The growth of the 905 is actually happening in the 519 and 705. This has consequences.
There are some big changes happening in Ontario, that are largely flying under the radar, which are going to have large political and economic consequences.
TL;DR version: We often hear about the “growing” suburbs of the 905, and how they’re gaining in both numbers and political clout. This doesn’t tell the whole story, as there’s an exodus of young families out of the 905, moving to places like Woodstock and Stratford, in search of more affordable real-estate.
Statistics Canada has a number of fantastic publicly available data sets on migration patterns within Canada. The latest release was from the end of March 2019 and covers the 2017/2018 period. There’s a lot in them to digest, some of which I covered in Examining the Exodus out of Toronto and The Toronto Exodus and Regional Economic Development.
Here’s what the data tells us for Ontario Census Divisions.
Population Growth of Ontario Census Divisions
Here’s the 2017/18 population growth for Ontario Census Divisions, broken down into four components:
- Births Minus Deaths — Natural population increases.
- Net International Immigration: Number of immigrants to the community minus the number of emigrants from the community moving to other countries.
- Net Within Canada: Number of people moving to that community from other parts of Canada minus the number of people moving from that community to other parts of Canada.
- Net Non-Permanent: “Non-permanent residents (NPRs) are persons who are lawfully in Canada on a temporary basis under the authority of a temporary resident permit, along with members of their family living with them. NPRs include foreign workers, foreign students, the humanitarian population and other temporary residents.”
Here’s the data for 2017/2018:
The fastest-growing census division isn’t in the 905, it’s 416 Toronto. Other growing communities include 613 Ottawa, 519 Waterloo and Middlesex and 705 Simcoe, along with a number of 905 communities.
The most telling figure is the within Canada migration. Toronto, York and Peel are shedding large numbers of Canadians to other parts of the country. Where are they moving to? The biggest gainers are Simcoe (705) and Ottawa (613). A couple of 905 communities show up on the list: Durham and Niagara (and typically when we think “905” we’re not thinking Niagara, which isn’t particularly proximate to Toronto). Waterloo and Middlesex show up again.
Toronto, York and Peel are experiencing high levels of “natural” population growth, thanks to their, on average, younger populations (so fewer deaths and more births).
A lot of the net population growth in the 416 and 905 are from non-permanent residents. Time will tell on what proportion end up staying in Canada permanently.
Within Ontario Migration
The data above suggests that people are moving out of Toronto, Peel and York to places like Simcoe and Middlesex. But who are they?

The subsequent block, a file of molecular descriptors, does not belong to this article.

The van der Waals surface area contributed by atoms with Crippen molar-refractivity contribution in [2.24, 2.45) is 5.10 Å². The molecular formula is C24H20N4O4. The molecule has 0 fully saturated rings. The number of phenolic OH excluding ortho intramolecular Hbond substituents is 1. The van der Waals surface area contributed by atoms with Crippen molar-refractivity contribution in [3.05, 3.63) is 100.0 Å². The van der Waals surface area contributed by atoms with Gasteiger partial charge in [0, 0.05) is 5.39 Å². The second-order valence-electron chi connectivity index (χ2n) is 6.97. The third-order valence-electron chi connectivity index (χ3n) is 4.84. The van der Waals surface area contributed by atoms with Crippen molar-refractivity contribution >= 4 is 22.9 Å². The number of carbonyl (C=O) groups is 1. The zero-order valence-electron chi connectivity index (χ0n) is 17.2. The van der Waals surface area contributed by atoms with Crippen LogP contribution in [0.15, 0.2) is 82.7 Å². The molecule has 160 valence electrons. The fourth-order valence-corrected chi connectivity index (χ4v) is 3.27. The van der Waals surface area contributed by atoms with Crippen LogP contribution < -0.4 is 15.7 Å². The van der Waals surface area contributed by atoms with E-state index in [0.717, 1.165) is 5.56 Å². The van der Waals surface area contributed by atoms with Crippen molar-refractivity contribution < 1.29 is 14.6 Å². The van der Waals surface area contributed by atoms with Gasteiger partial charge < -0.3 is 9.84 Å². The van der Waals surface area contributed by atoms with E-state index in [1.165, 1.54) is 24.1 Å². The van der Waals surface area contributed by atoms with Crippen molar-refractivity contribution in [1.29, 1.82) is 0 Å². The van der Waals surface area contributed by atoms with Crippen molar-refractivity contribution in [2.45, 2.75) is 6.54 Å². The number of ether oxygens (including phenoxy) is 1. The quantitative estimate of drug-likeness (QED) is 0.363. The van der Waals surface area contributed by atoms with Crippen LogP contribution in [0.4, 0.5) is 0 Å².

A common theory is that they’re retirees “cashing out” of their expensive real estate and moving somewhere cheaper. We do see some of this; Niagara’s population is increasing thanks to a growing number of movers over the age of 60. But the primary driver is young families in search of less expensive real estate:
The numbers for Toronto are particularly eye-opening. It isn’t seniors moving out of the city, it’s kids under the age of 15 and adults between the ages of 30 and 44. Those are your young families right there.
Similarly, Simcoe (Barrie), Oxford (Woodstock), Middlesex (London), are seeing big growth from young families, along with Durham and Halton. Niagara is the one exception, where within-Ontario migration growth is largely driven by older age groups.
This hasn’t always been the case — the numbers were significantly different five years ago.
In just five years York has gone from adding population from the rest of the province to losing 10,000 each year. That’s a massive change in just 5 years.
Let’s compare the 0–14 category between the two years:
Middlesex, Waterloo, Haldimand-Norfolk (Simcoe, ON, not to be confused with Simcoe County, ON) and Essex (Windsor) are seeing an influx of kids under the age of 15; this wasn’t happening 5 years ago.
Similarly, the growth rate of young kids moving to Halton, Peel, York and Toronto has slowed significantly. (Or in the case of Peel and Toronto, the rate of decline has increased).
It’s clear to a whole lot of people what’s going on:
A lot of families weren’t as lucky as Nick; they’re living in Woodstock or Stratford or London and commuting to Toronto nearly every day. This isn’t exactly great for their well-being or the environment.
If this trend continues, it will have massive political consequences. The lack of housing and the long commutes is going to lead to a very cranky voting public. We need to do something about it, while there’s still time.